Conservationists, law enforcement team up to infiltrate wildlife crime syndicates
By Rachel Nuwer |
On June 12, Moazu Kromah, a Liberian citizen codenamed “Kampala Man,” was arrested in Uganda. The very next day, Kromah found himself standing in a federal courthouse in New York City as a judge read the charges against him–among them, conspiracy to sell rhino horns and elephant ivory valued at $7.4 million.
While a handful of high-level animal parts traffickers have been arrested before, experts believe this case represents a paradigm shift in how governments can combat illegal wildlife trade: by aggressively infiltrating and dismantling criminal syndicates, and by building strong cases to ensure the syndicate’s members are brought to justice.
“We’re not reacting to a seizure or a tip on an incident, we’re identifying criminal networks and proactively going after them,” says David Hubbard, the US Fish and Wildlife Service (FWS) special agent in charge of the international operations unit. “I think this is truly a game changer for the wildlife trafficking world.”
Kromah, along with his partner, Amara Cherif, a Guinea citizen also named on the indictment, allegedly headed one of the largest wildlife crime syndicates in Africa. Cherif was arrested in Senegal a few days before Kromah and his extradition to the US is now pending. Mansur Mohamed Surur and Abdi Hussein Ahmed, two Kenyans currently at large, appear on the indictment as well.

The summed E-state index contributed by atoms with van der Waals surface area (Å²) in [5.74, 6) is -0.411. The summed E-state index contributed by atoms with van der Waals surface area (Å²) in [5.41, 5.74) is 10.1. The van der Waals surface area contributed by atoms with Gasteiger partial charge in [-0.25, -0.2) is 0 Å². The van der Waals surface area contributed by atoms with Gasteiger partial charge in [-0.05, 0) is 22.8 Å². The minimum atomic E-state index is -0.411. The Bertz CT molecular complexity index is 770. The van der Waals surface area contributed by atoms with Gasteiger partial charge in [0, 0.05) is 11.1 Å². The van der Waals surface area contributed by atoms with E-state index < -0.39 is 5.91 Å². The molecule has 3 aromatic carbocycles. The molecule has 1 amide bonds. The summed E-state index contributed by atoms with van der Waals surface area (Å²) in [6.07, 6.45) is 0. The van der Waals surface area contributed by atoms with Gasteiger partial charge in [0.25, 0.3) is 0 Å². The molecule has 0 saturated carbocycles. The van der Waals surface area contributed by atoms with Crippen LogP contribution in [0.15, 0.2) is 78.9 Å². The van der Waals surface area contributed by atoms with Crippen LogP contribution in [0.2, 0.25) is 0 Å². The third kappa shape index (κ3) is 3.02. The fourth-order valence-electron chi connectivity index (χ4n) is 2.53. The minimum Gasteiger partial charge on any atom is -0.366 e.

Kromah, Cherif, and Surur face additional charges of money laundering, while Surur and Ahmed are also charged with possession with intent to distribute over 20 pounds of heroin. According to Chris Thouless, director of the Elephant Crisis Fund at Save the Elephants, a non-profit conservation group in Kenya, these additional charges exemplify the fact that illegal wildlife trade frequently goes hand in hand with other forms of crime—and that inclusion of those crimes can significantly strengthen sentences. In this case, the wildlife charges carry a maximum sentence of five years in prison, but the drug possession one carries a mandatory minimum of 10 years and a maximum of life.
For Africa’s rhinos and elephants, the alleged criminals’ business was “as destructive as it was lucrative,” saidUS Attorney Geoffrey Berman. According to the indictment, since 2012, the defendants conspired to traffic and sell at least 200 pounds of rhino horn and 10 tons of elephant ivory, representing some 35 poached rhinos and more than 1,000 elephants. Based out of Uganda, their transnational criminal activities spanned at least seven countries in East and West Africa, with customers as far-flung as the United States and Southeast Asia.